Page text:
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Legislators can be patient creatures, introducing the same bill or concept in session after session, waiting for the idea to take root.

And sometimes, it is true, it takes years for other legislators to understand the merit of an idea. So any veteran legislator can tell you about a bill or idea they have introduced in session after session, waiting for it finally to emerge triumphant on the governor's desk, merely awaiting a signature to become law.

There are other times, however, in which a legislative bill fails to gain much traction, session in and session out, for a simpler reason: It's a bad idea.

Which brings us to House Bill 4113, which is among the measures the Legislature will consider when it convenes next week for its short 35-day session. The bill would make class size a mandatory subject of collective bargaining between teachers and school districts.

A similar measure was introduced in the 2017 session, but it failed to pass. Maybe the measure's luck will change in the 2018 session. 

Let's hope not.

Under current state law, class size is listed as one of a number of education items that cannot be included in collective bargaining. (House Bill 4113 would leave all the other items untouched, and the list of those includes some unusual items: school calendars, standards of performance or criteria for evaluating teachers, the school curriculum, reasonable dress, grooming, the time between classes and at-work personal conduct regarding smoking and gum chewing, among other items. We actually would like to sit in on bargaining sessions involving gum chewing, so we would accept an amendment to the bill allowing that item to be considered in bargaining.)

More seriously, the obvious intent behind the bill is to do something to reduce class sizes in Oregon schools. That's not a bad goal. But there's an obvious corollary to smaller classes: They require additional teachers and facilities. Those cost money. House Bill 4113 doesn't allocate an extra dime to help school districts pay for those additional teachers and facilities.

In fact, the price tag for smaller class sizes throughout Oregon could be a budget-buster in a state that still struggles to adequately fund its public schools. Worse, trying to find ways to pay for those smaller classes might mean that money would not be available for other education initiatives that might be more effective at improving Oregon's still-dismal high school graduation rate. In a recent editorial, The Bend Bulletin newspaper noted that states that have aggressively worked to reduce class sizes — California, Florida and Wisconsin — have had to dial down those efforts because of costs and because the results weren't as clear-cut as expected.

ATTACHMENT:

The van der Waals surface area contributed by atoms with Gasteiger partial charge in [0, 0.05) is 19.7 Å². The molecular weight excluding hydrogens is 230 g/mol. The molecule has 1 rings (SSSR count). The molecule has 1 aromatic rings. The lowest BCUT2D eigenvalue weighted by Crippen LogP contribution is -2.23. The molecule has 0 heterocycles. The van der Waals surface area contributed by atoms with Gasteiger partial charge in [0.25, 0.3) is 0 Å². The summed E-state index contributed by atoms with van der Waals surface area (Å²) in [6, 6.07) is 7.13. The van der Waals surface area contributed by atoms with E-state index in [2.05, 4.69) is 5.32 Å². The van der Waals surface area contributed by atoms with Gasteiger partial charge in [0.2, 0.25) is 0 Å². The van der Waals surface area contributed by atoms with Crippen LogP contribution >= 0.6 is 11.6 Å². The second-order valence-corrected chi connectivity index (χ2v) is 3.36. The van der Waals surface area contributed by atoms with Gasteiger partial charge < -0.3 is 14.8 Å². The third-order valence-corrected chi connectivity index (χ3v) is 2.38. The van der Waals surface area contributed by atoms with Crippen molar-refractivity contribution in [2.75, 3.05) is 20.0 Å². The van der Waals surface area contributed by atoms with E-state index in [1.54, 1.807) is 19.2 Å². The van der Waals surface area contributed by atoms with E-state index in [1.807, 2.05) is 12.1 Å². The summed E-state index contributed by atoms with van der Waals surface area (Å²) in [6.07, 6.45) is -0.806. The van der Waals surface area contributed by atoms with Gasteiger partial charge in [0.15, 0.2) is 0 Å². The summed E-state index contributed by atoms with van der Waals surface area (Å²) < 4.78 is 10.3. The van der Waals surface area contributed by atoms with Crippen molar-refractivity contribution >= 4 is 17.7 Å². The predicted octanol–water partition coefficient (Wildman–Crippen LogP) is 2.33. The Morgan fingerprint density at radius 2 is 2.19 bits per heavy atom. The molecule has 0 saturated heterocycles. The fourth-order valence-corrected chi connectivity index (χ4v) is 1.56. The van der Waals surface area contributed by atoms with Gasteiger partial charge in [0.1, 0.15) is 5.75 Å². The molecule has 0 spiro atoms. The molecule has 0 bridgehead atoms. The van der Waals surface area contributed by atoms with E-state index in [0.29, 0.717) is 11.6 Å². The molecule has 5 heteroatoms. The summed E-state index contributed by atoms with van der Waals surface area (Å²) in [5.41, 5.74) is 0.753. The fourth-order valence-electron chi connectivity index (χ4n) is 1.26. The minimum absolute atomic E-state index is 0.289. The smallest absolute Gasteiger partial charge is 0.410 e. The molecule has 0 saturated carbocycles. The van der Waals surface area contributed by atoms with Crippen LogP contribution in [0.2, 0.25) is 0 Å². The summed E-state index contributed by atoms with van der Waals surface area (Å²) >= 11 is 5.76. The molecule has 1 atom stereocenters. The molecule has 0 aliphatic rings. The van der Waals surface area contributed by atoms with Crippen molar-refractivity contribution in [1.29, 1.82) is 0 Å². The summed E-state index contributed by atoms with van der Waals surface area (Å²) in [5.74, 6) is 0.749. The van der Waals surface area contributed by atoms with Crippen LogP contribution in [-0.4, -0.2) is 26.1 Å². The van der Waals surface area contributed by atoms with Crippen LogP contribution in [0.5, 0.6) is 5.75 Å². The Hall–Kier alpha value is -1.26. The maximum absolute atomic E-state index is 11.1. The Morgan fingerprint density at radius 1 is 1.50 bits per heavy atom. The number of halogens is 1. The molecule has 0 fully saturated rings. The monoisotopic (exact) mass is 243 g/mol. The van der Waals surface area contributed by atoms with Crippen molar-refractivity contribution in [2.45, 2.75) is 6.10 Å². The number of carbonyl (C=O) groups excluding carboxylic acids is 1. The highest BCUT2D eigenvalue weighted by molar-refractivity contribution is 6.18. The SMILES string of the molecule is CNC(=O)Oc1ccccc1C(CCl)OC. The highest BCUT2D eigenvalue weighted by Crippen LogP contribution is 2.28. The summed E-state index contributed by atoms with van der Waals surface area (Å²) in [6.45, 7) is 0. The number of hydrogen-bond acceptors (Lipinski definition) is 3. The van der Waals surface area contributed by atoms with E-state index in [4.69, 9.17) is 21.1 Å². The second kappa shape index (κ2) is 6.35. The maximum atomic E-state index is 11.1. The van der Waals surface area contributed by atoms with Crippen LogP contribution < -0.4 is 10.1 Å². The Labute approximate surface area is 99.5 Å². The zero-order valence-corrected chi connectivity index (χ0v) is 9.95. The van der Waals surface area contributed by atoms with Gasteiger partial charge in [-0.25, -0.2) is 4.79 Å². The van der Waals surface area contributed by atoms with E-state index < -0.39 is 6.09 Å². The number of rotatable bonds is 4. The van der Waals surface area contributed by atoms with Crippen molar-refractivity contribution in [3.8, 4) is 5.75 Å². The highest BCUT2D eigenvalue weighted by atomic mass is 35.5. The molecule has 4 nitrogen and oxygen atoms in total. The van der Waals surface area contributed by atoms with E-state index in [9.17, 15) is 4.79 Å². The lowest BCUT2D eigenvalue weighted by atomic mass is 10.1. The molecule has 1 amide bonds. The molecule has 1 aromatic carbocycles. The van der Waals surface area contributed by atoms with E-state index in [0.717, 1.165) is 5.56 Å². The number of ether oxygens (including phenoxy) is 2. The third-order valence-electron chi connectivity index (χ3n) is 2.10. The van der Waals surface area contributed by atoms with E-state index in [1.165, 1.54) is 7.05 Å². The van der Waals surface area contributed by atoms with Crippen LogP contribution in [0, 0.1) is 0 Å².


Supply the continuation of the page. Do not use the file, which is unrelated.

So it seems unlikely that putting most of our education eggs in this basket will make much of a difference in Oregon's public schools. We have higher hopes for a proposal from Senate President Peter Courtney, who's forming a joint legislative committee to restructure Oregon's education system.

If this approach sounds familiar, this is essentially the same strategy that the Legislature used to craft a transportation bill that actually passed in the 2017 session, two years after a similar bill died. In the wake of that failure, legislative leaders appointed a bipartisan committee that gathered input from every corner of the state. The end result was a consensus that somehow managed to stick together throughout the 2017 session and eventually prevailed.

Education, of course, likely will be a more contentious subject than transportation. That means there are plenty of ways for Courtney's initiative to go off the rails.

But we like the idea of a broad-based and wide-ranging  examination of the state's public education system. And it seems to us that such an effort could prove much more useful than the one-size-fits-all approach of House Bill 4113. (mm)


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